Monday, October 17, 2011

Tea Party vs Occupy Wall Street

OWS on Corporate Personhood
Superficially, the boisterous beginnings of both Tea Party and Occupy Wall Street appear similar, the former on the political right, the latter on the left. People in both groups believe this country has lost its way and they're damned angry about it. Both groups believe our government has been ineffective in addressing, if not complicit in, problems facing the nation. That's pretty much where the similarities end.

With their conservative instincts the Tea Party has unerringly misidentified the enemy. Our foe is not Big Government, over-taxation, over-regulation, or disregard for this country's founding principles and constitution. Our problems are not due to hordes of illegal immigrants taking our jobs and sending their kids to public schools. Nor are our difficulties the fault of senior citizens living high on the hog with Social Security, Medicare, and Medicaid or lazy parasites collecting unemployment and welfare while paying nothing in taxes. The enemy isn't any of the traditional conservative movement bogeymen.

The woman with the sign suggests Occupy Wall Street activists are on the right track when it comes to identifying the real problems we face and the root causes. The rise of corporate personhood with its attendant attribution to corporations of rights formerly the sole provence of natural citizens is the ultimate culprit for many present day woes, including dysfunctional government and the growing wealth gap. The primary purpose of a corporation is the accumulation of capital for enterprises beyond the means of individuals. Without adequate regulation, not to mention appropriate taxation, corporations naturally tend toward monopoly, concentration of wealth, and undue influence over media, public policy, legislation, and elections. Corporations are reporting all-time high profits while unemployment is high and inflation adjusted wages have stagnated for decades. America is corporatist heaven.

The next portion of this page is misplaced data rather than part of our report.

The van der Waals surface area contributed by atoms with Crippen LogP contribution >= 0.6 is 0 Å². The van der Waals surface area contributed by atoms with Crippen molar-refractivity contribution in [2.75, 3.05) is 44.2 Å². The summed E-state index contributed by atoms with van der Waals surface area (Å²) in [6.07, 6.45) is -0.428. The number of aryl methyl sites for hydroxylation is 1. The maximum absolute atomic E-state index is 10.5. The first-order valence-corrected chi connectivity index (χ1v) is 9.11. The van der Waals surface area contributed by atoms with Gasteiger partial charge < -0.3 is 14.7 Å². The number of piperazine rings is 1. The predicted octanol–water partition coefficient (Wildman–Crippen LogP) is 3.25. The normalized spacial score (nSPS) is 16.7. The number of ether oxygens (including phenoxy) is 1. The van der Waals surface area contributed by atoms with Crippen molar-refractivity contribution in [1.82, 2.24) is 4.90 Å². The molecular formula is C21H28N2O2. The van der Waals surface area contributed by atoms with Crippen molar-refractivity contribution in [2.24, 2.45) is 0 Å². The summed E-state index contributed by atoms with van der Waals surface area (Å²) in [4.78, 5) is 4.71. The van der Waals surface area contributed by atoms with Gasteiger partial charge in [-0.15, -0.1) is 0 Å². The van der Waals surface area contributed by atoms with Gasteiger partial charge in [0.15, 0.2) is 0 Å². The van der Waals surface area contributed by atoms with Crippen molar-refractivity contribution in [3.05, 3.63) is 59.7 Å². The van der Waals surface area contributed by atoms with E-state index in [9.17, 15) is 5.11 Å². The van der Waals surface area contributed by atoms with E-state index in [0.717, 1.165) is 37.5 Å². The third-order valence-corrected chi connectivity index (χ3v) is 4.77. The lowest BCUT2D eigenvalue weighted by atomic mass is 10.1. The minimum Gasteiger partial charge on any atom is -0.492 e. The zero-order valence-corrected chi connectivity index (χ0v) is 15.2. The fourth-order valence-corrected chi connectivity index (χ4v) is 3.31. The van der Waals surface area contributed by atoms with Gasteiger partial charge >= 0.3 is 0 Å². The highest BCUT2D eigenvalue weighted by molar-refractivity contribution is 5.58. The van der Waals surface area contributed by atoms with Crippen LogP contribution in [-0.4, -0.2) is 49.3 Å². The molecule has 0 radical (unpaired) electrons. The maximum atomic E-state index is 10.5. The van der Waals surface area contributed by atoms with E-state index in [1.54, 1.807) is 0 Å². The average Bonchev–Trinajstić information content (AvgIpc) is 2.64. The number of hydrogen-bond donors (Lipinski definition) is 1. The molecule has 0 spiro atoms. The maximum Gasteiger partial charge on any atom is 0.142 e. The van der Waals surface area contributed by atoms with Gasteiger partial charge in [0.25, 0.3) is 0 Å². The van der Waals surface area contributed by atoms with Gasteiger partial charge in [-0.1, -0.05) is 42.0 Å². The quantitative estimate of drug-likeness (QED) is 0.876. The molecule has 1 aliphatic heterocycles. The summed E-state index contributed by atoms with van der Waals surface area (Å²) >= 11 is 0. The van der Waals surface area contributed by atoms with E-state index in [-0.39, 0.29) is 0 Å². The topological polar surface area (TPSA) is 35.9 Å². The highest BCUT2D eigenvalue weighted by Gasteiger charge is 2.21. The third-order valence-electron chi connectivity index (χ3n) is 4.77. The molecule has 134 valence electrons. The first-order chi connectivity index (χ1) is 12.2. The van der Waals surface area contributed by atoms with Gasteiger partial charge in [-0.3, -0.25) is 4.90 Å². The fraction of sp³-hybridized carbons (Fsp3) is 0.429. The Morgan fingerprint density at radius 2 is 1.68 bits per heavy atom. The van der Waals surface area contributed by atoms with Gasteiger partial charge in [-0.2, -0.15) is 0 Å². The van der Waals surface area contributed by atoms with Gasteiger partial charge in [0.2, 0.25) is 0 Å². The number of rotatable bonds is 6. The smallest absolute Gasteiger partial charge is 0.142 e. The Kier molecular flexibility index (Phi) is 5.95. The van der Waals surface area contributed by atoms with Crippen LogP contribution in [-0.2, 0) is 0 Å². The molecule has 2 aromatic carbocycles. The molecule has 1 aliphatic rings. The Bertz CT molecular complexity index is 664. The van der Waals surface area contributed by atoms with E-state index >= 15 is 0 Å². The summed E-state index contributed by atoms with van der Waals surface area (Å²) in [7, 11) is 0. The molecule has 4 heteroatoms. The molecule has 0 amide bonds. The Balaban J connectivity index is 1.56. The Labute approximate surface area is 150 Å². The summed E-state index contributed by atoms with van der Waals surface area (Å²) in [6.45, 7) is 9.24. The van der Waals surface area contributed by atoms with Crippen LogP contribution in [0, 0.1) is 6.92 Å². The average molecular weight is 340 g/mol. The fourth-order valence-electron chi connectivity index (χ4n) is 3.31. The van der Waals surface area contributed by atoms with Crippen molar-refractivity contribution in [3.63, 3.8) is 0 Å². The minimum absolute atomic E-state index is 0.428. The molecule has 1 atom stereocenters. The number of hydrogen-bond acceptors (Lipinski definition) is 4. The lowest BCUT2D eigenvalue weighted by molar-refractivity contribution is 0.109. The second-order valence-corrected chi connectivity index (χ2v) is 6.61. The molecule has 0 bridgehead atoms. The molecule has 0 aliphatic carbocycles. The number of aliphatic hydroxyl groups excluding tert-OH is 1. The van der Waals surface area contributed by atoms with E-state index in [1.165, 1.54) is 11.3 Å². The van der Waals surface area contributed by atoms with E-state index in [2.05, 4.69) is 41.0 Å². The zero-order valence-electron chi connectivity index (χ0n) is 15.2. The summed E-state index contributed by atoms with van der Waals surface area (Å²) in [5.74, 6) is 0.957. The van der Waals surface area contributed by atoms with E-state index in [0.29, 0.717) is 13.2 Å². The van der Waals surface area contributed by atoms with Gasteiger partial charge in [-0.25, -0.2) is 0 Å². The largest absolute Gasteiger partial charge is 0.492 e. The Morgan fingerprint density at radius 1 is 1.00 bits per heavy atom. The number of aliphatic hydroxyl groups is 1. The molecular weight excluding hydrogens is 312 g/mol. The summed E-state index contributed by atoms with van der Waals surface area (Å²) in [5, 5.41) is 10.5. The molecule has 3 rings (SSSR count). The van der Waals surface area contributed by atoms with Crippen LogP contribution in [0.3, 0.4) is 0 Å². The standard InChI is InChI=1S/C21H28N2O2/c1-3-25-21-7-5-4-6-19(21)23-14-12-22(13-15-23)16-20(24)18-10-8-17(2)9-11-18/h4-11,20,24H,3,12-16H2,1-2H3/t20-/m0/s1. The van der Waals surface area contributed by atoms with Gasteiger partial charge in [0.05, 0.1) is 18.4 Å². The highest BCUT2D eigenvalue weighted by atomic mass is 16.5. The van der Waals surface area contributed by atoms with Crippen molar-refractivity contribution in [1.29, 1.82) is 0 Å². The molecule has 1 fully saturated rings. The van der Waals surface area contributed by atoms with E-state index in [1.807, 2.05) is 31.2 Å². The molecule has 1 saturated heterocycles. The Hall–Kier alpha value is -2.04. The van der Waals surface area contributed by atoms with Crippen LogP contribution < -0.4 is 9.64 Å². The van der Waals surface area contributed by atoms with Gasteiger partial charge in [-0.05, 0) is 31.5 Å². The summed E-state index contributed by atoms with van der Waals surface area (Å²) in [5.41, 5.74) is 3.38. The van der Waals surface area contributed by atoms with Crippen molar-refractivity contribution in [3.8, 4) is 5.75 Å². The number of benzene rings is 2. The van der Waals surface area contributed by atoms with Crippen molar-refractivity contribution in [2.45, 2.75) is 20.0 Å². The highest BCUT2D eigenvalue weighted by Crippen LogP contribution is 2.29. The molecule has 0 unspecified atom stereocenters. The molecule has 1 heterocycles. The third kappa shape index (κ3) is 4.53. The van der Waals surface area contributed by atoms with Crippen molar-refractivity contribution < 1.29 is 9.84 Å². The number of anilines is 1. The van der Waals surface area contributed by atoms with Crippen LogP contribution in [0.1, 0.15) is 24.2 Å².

As we saw with the collapse leading to the Great Recession, inadequately restrained corporatist economies produce highly leveraged, dangerously bloated and unstable financial sectors. When they inevitably implode it isn't wealthy CEO's and hedge fund managers that pay the price; it's the middle class that takes the hit in unemployment and lost value of their largest assets, their homes and retirement accounts. A corporation's charter is to make money, not to look out for the public's interests; that is government's job and that's where our government has failed us. We have a right and a patriotic duty to be mad as hell.

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